Here are my thoughts on your question. Some of them you may not agree with, or like, but just look to see what might be true for you, and work for you. I am not saying this is the case but this thinking has helped me deal with similar instances.
The most empowering understanding I have about the behaviour that I see in my child is that by the decisions and boundaries I have put in place ( or not), results in what I see.
We have come from a society where our parents just told us what to do and there was trouble if we didn't do it. There was not much space for negotiation.
Our current society view seems a bit more enlightened that we say we wish for empowered children (and we believe we do), but we are no way prepared for the results of an empowered child (like you are experiencing). By definition, an empowered child is a child who believes that their opinions, wants and needs now have a right to be fulfilled (or at least heard).
And we create this sense of empoweredness when we give our children choices, or when we ask them questions about what they want, or what they think. Every time we change our actions after havening listened and considered our children's requests, we create an experience that if this happens this time, it will happen the next and so they will continue.
Now this I think is great from a sense of I want my child to be empowered. But it is useful to understand the following two points very carefully:
1) On the journey to being a considerate and empowered person, you will always go from being disempowered, through to destructively empowered first ( i call this the vomit stage as they just vomit their demands and opinions with little tact or consideration of others). And then with skills and intelligent parenting from you, you can develop their skills in being constructively empowered. So the fact that she may seem bossy, arrogant or brat like is part of the process. But the length of time she stays there will depend on your skills on successfully guiding her back to being constructively empowered while not crushing the sense of empoweredness she has just developed. (and that is where all my skills and training comes in, and your levels of emotionally intelligence to work with what comes up for you)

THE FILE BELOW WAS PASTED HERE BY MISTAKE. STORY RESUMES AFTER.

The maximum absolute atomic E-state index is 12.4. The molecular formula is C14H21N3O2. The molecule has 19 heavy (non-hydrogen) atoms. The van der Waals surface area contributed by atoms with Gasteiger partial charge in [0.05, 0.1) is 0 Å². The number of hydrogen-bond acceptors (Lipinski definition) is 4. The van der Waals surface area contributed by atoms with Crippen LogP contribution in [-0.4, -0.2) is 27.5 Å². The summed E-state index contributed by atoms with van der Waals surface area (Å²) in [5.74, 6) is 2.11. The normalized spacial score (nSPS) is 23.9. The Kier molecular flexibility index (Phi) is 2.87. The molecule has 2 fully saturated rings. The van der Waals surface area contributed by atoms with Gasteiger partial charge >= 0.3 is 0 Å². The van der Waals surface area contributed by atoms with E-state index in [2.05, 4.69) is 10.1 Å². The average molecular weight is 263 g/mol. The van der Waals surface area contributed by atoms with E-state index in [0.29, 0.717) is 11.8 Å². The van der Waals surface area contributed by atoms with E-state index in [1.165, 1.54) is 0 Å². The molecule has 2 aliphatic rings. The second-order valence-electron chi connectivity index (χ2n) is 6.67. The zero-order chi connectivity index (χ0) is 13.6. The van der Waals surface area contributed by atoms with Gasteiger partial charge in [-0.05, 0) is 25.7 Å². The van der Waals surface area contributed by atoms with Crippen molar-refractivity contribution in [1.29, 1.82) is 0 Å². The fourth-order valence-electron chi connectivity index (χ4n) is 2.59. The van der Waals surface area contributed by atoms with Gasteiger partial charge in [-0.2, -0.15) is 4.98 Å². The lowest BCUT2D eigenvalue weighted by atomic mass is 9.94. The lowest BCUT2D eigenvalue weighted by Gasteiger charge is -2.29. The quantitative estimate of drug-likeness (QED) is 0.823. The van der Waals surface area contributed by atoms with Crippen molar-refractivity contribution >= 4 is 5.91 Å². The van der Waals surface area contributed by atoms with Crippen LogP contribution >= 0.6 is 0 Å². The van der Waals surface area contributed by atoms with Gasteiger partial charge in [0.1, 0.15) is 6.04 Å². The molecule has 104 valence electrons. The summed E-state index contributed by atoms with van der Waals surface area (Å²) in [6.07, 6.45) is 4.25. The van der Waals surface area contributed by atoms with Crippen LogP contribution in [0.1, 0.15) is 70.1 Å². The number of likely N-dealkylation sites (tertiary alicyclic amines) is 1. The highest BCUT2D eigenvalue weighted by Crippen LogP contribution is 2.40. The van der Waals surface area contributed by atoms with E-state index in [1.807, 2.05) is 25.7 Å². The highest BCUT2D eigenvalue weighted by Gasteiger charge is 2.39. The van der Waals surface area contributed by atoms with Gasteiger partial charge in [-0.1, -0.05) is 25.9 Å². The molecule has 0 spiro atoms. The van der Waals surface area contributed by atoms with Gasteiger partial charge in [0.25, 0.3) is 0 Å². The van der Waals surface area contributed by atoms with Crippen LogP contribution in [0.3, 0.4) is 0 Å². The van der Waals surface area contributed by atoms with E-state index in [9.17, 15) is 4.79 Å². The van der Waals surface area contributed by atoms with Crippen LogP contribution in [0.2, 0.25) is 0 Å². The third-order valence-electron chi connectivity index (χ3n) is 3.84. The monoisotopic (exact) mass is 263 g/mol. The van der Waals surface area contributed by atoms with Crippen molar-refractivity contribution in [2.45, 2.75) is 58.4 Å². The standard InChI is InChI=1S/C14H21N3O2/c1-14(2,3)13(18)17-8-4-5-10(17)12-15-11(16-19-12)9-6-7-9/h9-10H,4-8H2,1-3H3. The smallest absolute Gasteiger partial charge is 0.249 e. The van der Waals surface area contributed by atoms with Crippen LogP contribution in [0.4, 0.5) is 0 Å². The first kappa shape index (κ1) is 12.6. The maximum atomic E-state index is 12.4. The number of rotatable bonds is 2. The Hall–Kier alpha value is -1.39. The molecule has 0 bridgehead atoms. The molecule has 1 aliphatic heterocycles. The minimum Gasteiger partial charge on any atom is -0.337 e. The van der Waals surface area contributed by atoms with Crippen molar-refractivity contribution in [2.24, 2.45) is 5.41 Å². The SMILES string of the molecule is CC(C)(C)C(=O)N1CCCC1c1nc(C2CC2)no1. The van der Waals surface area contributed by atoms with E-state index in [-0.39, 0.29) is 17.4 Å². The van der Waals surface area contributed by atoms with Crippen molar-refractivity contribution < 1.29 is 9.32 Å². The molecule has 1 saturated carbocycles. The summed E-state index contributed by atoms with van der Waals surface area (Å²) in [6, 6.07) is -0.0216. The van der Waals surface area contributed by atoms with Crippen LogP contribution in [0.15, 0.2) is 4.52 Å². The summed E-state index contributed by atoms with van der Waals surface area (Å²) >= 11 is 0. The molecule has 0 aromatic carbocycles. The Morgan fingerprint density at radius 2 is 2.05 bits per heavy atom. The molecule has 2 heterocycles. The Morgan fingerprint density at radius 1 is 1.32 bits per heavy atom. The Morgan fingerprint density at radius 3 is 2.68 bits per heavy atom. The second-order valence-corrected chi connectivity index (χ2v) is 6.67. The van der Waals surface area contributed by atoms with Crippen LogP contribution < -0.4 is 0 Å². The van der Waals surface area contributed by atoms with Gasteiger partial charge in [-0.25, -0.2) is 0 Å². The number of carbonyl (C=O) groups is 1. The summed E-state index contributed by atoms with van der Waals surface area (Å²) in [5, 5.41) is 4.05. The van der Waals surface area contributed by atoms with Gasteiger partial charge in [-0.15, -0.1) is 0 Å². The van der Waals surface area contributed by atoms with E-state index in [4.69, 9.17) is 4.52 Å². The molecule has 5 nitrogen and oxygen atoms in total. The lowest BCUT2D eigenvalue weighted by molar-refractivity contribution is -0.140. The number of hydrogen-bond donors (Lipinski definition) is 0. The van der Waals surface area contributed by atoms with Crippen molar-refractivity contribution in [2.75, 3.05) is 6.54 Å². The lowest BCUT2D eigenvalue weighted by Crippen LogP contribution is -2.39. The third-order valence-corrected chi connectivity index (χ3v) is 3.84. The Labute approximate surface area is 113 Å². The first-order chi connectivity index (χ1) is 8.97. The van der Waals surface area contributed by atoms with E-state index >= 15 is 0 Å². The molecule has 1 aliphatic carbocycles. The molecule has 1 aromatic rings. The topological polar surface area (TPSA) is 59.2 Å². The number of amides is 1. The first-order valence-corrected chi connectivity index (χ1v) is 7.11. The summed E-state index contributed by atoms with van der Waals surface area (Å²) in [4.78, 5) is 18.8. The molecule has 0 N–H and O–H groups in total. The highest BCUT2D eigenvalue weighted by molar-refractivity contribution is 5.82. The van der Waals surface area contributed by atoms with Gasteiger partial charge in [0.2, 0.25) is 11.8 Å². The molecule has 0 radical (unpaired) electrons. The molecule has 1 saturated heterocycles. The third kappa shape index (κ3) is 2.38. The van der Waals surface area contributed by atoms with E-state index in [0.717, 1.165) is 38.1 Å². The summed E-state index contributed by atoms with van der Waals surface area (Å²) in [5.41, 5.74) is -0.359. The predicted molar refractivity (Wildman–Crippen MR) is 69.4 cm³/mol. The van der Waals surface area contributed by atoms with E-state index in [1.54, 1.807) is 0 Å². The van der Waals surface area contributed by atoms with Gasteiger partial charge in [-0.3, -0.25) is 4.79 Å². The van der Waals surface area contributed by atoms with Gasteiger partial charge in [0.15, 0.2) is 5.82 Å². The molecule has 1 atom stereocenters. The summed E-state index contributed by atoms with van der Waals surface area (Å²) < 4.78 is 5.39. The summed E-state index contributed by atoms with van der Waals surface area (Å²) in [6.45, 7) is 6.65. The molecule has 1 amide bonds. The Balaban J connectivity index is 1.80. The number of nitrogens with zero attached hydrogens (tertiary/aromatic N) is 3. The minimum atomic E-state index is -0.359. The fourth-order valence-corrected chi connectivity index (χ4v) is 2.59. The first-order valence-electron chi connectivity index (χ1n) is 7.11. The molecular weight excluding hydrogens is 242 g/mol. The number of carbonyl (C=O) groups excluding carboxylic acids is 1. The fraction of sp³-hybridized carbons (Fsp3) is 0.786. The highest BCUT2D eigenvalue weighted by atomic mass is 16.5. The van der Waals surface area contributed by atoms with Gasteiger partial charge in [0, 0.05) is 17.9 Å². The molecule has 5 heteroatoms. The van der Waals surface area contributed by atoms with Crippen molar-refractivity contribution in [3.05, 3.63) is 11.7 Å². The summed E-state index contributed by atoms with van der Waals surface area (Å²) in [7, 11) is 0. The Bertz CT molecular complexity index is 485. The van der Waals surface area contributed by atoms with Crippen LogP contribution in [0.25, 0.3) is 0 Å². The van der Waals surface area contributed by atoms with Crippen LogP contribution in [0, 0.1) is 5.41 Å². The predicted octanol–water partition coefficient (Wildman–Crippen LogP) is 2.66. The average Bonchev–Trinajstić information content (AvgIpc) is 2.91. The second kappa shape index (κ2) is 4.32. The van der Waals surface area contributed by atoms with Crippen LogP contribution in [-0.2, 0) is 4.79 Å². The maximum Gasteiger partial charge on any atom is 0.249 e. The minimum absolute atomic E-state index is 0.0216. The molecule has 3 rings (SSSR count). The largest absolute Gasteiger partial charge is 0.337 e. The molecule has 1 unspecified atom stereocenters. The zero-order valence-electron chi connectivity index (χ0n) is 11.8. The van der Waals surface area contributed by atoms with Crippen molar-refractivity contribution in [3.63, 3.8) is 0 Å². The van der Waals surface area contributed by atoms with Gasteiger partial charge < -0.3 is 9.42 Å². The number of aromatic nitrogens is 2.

2) The sooner you take responsibility for your child's behaviour, the sooner you can do something about it. And what I mean by this is that the sooner you see that her "expression" of the behaviour is a result of how you have modelled, taught, and interacted with her, then you will see that you can change some of your skills, and you will see the immediate result in her. In other words, she is not to 'blame'.
For example, I recently spent some time with a family where they are really trying to get their daughter to be polite and be respectful.